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Protesters appear outside High Court as case begins to permanently ban activists against LGBT-inclusive education

Reiss Smith October 14, 2019
Protestors holding signs reading 'gag order'

Demonstrators gathered as the High Court heard arguments against the Birmingham School protestors. (Twitter/Balvinder Sidhu)

The High Court heard the first arguments in the case to permanently ban anti-LGBT+ activists from demonstrating outside of a Birmingham school.

As protestors gathered outside, Jonathan Manning, representing Birmingham City Council, told the court that the case “is not about preventing lawful and legitimate protest and freedom of speech but unacceptable behaviour,” according to the Birmingham Mail.

The council is arguing for a permanent ban against protestors decrying Anderton Park school’s LGBT-inclusive curriculum.

Currently there is a temporary exclusion zone preventing the protestors from assembling, issued after months of disruption around the Sparkhill school.

Manning told the court that during this time, rumours that have been spread about the school including the “hurtful, harmful and totally untrue” allegation that a convicted paedophile had been invited into the school to “teach anal sex”.

A witness statement presented in the court alleged that messages had been shared claiming the school is “making boys dress up as girls and vice versa, showing films about sex and pornography, and making the boys wear pink”.

Manning said that these “continued attempts to disturb school life from outside the exclusion zone” prove that a permanent ban is necessary.

“The behaviour since [the interim order was granted] makes it necessary to introduce a final order,” he said.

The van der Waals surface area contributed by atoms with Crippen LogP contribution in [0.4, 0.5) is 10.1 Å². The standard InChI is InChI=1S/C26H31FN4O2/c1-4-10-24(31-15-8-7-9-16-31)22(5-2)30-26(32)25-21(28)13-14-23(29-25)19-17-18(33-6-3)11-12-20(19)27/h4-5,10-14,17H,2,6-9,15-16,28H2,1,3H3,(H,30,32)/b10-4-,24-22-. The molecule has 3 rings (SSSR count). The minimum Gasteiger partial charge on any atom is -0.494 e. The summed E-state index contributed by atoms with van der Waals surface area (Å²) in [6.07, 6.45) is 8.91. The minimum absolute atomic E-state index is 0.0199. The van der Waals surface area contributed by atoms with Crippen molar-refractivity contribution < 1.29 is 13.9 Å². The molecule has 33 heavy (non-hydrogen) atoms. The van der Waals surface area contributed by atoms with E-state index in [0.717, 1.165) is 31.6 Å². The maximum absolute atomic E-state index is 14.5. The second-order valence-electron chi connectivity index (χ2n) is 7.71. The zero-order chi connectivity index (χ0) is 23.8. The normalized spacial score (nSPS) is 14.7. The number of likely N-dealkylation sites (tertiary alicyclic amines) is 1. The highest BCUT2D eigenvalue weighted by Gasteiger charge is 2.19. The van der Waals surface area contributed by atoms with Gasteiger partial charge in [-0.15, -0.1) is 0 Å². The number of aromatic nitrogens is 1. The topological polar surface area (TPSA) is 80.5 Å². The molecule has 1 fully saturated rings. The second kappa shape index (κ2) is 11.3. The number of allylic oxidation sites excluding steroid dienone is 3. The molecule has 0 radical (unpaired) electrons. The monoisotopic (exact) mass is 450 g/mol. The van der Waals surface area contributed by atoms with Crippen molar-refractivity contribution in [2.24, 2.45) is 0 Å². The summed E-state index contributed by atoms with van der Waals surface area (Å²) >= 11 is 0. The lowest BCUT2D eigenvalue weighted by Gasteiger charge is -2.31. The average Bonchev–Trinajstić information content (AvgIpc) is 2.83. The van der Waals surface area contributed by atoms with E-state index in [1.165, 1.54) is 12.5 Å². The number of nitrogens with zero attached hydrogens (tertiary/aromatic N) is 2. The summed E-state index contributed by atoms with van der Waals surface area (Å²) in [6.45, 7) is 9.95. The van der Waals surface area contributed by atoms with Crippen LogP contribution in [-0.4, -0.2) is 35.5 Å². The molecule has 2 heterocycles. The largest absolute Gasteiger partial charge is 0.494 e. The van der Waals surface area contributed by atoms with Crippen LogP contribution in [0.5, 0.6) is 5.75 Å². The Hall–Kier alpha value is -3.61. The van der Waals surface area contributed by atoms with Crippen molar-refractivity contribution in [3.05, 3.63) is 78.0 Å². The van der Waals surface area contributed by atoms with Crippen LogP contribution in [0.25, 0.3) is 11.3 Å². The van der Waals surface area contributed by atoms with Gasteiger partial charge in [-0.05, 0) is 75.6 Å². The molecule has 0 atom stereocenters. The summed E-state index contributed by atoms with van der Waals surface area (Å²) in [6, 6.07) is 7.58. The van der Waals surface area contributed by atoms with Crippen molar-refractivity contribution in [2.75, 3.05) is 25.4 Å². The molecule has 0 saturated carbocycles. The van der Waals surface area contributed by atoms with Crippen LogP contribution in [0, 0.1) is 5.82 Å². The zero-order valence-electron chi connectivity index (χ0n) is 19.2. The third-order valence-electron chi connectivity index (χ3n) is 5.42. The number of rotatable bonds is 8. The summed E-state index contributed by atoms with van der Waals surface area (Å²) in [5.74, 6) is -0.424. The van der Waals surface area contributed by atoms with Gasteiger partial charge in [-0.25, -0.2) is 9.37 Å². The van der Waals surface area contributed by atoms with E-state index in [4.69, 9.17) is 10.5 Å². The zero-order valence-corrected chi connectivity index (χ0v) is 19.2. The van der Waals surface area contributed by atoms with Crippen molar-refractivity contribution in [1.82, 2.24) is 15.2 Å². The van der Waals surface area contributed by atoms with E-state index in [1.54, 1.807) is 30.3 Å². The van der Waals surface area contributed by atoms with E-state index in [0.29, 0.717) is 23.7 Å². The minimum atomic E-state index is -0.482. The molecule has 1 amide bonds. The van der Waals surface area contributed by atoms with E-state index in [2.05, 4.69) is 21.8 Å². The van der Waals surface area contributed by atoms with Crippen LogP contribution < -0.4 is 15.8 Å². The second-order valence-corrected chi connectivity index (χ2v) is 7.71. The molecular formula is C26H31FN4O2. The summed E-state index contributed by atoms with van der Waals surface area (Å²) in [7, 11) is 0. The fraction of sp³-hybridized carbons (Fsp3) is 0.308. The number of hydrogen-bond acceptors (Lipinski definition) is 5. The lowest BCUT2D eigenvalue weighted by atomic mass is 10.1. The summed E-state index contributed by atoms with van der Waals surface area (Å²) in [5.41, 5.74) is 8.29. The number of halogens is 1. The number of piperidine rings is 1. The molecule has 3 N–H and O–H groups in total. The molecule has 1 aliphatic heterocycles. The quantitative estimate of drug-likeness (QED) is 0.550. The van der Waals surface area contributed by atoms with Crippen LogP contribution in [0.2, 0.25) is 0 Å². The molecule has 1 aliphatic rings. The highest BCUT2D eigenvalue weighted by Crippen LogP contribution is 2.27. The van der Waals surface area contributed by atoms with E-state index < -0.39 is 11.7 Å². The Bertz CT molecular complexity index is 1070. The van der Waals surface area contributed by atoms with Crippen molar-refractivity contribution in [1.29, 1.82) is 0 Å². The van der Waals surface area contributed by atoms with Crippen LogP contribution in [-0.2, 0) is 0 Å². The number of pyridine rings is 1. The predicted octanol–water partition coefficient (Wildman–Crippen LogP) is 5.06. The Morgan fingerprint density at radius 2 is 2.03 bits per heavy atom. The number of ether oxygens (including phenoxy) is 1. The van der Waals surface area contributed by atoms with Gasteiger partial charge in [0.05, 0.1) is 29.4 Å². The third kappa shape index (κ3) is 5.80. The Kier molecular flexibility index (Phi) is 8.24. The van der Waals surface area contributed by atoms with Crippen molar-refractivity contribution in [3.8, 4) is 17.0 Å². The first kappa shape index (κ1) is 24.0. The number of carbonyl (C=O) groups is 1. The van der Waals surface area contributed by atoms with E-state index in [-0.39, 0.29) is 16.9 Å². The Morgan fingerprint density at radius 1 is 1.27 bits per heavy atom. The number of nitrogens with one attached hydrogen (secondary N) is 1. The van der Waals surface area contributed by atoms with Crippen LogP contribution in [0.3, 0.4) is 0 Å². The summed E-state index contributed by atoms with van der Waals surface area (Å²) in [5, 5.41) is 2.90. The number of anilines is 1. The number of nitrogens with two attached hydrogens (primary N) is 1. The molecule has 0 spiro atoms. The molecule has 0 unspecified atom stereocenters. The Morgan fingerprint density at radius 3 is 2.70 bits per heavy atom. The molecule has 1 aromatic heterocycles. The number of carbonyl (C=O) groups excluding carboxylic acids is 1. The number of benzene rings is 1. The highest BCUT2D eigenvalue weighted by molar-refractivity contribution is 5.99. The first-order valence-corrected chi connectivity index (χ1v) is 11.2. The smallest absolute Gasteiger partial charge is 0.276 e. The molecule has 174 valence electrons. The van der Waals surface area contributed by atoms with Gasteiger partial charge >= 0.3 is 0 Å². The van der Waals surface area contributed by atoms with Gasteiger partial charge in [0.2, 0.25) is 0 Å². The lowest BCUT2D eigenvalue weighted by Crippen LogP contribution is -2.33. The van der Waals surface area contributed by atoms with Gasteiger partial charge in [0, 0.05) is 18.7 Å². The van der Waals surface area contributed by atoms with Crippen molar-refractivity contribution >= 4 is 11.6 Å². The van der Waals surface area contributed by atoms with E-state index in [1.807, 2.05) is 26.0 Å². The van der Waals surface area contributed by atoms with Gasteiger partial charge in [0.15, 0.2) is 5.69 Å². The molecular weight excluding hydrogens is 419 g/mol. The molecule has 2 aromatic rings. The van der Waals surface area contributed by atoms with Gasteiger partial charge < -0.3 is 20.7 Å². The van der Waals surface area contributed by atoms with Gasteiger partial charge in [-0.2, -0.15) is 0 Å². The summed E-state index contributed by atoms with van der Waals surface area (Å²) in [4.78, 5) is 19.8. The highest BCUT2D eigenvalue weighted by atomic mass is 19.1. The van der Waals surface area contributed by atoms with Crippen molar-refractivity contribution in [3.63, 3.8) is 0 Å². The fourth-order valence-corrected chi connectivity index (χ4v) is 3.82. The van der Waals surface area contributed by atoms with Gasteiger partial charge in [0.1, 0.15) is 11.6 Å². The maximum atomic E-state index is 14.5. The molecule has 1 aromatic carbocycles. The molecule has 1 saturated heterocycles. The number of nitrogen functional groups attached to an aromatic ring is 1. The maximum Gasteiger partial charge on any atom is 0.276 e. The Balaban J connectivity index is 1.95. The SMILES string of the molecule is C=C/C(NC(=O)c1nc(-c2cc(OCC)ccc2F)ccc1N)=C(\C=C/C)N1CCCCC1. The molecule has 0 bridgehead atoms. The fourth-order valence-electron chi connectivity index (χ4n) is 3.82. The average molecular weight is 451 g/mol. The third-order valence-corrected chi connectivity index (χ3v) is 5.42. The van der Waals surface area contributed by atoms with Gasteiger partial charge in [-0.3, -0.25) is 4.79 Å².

Anderton Park head accused of wanting to ‘smash heteronormativity’.

School head Sarah Hewitt-Clarkson clarified that the school simply teaches that different sexual orientations are valid and must be accepted.

“We are saying some children have two mummies – that is not promoting homosexuality,” she told the court.

“A dad came in my office and said to me that if his son wore a dress he would laugh at him. I explained that we would not, and could not, laugh at him at school. That is the difference.”

We are saying some children have two mummies – that is not promoting homosexuality.

Hewitt-Clarkson admitted that there has been “a tension” for a small portion of the local Muslim community about the school’s LGBT-inclusive curriculum.

“There is a tension of course when some people believe homosexuality is sinful,” she said.

“It is not sinful in British law.”

Ramby De Mello, representing the lead protestors named in the ban – Shakeel Afsar, Rosina Afsar and Amir Ahmed – accused Hewitt-Clarkson of wanting to “smash heteronormativity”.

She denied the charge before court was adjourned for the day.

The hearing is expected to run until Friday.

More: Anderton Park, Birmingham, Birmingham school protests, High Court

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